It's time for University of Tennessee athletic director Dave Hart to show the public why he's being paid $775,000 a year.
It's time for Hart to make a public statement about his Big Orange football program.
This isn't to say Hart shouldn't fire Volunteers football coach Derek Dooley today, if not sooner. Hart should do what he wants with Dooley.
But with multiple unnamed sources telling this newspaper and others on Sunday that Dooley's gone, Hart either needs to confirm those rumors, deny them or issue the generic non-denial denial: "As with all our coaches, I'll sit down with Coach Dooley at the end of the season and evaluate his performance."
And in fairness to the players, the coaches, even the fans, he needs to do it today.
This isn't to say Hart's lack of visibility and verbiage isn't shouting volumes about Dooley's future, or lack of one as the UT coach. But for $775,000 a year, the Big Orange Nation, the UT players and coaches and coaches' families deserve better.
Besides, the Vols have enough to worry about this weekend as they prepare for Vanderbilt.
Having failed to beat Missouri quarterback James Franklin last Saturday, they must now try to find a way to best Vanderbilt coach James Franklin -- no relation -- this Saturday night in Nashville.
To make matters worse in trying to put the come-from-ahead, four-overtime loss to the Tigers behind them, the Vols will no doubt notice the same black-and-gold color scheme on the Commodores that Mizzou wore.
They'll even run somewhat similar schemes, though Vanderbilt has had more success than the Tigers, the Commodores now 6-4 on the season and 4-3 in the league following Saturday night's victory at Ole Miss.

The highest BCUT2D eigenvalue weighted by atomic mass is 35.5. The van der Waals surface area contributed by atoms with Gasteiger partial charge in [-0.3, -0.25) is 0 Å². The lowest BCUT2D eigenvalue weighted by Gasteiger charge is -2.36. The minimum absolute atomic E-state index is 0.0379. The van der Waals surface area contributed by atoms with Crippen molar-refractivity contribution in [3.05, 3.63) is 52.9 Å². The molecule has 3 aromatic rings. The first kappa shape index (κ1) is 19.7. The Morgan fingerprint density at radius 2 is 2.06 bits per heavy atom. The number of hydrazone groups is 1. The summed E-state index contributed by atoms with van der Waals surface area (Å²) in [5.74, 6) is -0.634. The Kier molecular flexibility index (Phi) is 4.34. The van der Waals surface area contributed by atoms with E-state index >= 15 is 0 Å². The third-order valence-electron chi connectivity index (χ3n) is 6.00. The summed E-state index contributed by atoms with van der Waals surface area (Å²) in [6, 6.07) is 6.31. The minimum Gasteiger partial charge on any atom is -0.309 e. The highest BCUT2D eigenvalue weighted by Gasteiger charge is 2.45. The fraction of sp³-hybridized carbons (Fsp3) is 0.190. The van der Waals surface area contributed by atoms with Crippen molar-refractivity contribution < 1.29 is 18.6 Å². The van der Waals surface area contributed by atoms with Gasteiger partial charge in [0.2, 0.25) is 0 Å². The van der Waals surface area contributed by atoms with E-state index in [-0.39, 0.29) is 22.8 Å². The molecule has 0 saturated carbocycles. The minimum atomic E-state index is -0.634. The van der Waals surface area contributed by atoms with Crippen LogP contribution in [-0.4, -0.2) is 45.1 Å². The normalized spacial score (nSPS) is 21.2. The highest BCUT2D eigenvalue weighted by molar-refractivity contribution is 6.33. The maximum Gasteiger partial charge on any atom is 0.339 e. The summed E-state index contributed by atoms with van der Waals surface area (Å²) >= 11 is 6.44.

In fact, Vandy second-year coach James Franklin now has as many league wins this season as UT coach Derek Dooley has accumulated in his first three seasons (4-18).
Moreover, if Vanderbilt beats Tennessee for just the third time since 1982, the Commodores might even reach some New Year's Day bowl, since they'd stand 5-3 in league play.
To make the Commodores' triumph from 17 points down at Ole Miss even more impressive, their top offensive threat -- running back Zach Stacy -- was injured on VU's first offensive series.
So how did they overcome so many obstacles on the road?
"Really, it's a testament to what [Coach] Franklin said at halftime," VU quarterback Jordan Rodgers told the media afterward. "He said, 'This Vanderbilt team is a team that finds a way to fight through adversity. This Vanderbilt team is one that finds a way to win through the toughest of times.'"
In other words, at least through the season's first 10 games, the Commodores are the exact opposite of the Vols, who find ways to lose, either in tough times or easy ones, as was the case in Saturday's home meltdown against Mizzou.
Or as Dooley said: "We've lost four games on the last possession [Georgia, South Carolina, Mississippi State and Missouri]. It's hard."
And yet the UT players have yet to quit as they continue to publicly defend their coaches and support each other at every turn.
"It is what it is," said UT offensive lineman "Tiny" Richardson late Saturday afternoon. "We wanted to go 7-5 and now we really have to push to win these last two games [Vandy and at home against Kentucky on Nov. 24] to get to a bowl game. Our goal all year has been to get these seniors to a bowl game so for these next two weeks we just have to fight."
After losing for the fifth time in six weeks, you can't help but wonder how much fight the Vols players and coaches have left.
But at least they still show up each week to discuss their disappointments. If only their AD would follow suit.